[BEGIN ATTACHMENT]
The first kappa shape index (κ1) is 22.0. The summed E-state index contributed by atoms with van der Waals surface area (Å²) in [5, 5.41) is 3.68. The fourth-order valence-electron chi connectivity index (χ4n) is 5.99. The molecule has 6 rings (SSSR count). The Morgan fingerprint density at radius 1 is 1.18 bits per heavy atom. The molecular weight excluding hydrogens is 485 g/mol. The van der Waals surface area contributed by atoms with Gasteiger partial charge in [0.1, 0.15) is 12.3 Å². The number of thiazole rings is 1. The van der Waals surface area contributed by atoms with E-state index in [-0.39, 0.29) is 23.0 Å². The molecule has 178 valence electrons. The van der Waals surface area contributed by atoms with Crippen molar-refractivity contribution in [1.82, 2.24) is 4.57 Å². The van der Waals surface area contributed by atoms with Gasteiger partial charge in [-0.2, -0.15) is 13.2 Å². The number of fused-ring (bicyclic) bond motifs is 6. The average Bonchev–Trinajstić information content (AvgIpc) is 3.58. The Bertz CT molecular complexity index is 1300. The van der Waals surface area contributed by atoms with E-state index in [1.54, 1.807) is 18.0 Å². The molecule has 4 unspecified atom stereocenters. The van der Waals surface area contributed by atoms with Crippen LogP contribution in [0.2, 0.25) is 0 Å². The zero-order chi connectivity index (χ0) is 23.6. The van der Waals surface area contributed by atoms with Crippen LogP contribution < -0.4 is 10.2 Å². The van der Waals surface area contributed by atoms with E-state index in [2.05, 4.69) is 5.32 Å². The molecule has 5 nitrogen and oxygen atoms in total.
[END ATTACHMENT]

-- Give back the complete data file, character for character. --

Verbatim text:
The first kappa shape index (κ1) is 22.0. The summed E-state index contributed by atoms with van der Waals surface area (Å²) in [5, 5.41) is 3.68. The fourth-order valence-electron chi connectivity index (χ4n) is 5.99. The molecule has 6 rings (SSSR count). The Morgan fingerprint density at radius 1 is 1.18 bits per heavy atom. The molecular weight excluding hydrogens is 485 g/mol. The van der Waals surface area contributed by atoms with Gasteiger partial charge in [0.1, 0.15) is 12.3 Å². The number of thiazole rings is 1. The van der Waals surface area contributed by atoms with E-state index in [-0.39, 0.29) is 23.0 Å². The molecule has 178 valence electrons. The van der Waals surface area contributed by atoms with Crippen molar-refractivity contribution in [1.82, 2.24) is 4.57 Å². The van der Waals surface area contributed by atoms with Gasteiger partial charge in [-0.2, -0.15) is 13.2 Å². The number of fused-ring (bicyclic) bond motifs is 6. The average Bonchev–Trinajstić information content (AvgIpc) is 3.58. The Bertz CT molecular complexity index is 1300. The van der Waals surface area contributed by atoms with E-state index in [1.54, 1.807) is 18.0 Å². The molecule has 4 unspecified atom stereocenters. The van der Waals surface area contributed by atoms with Crippen LogP contribution in [0.2, 0.25) is 0 Å². The zero-order chi connectivity index (χ0) is 23.6. The van der Waals surface area contributed by atoms with Crippen LogP contribution < -0.4 is 10.2 Å². The van der Waals surface area contributed by atoms with E-state index in [2.05, 4.69) is 5.32 Å². The molecule has 5 nitrogen and oxygen atoms in total.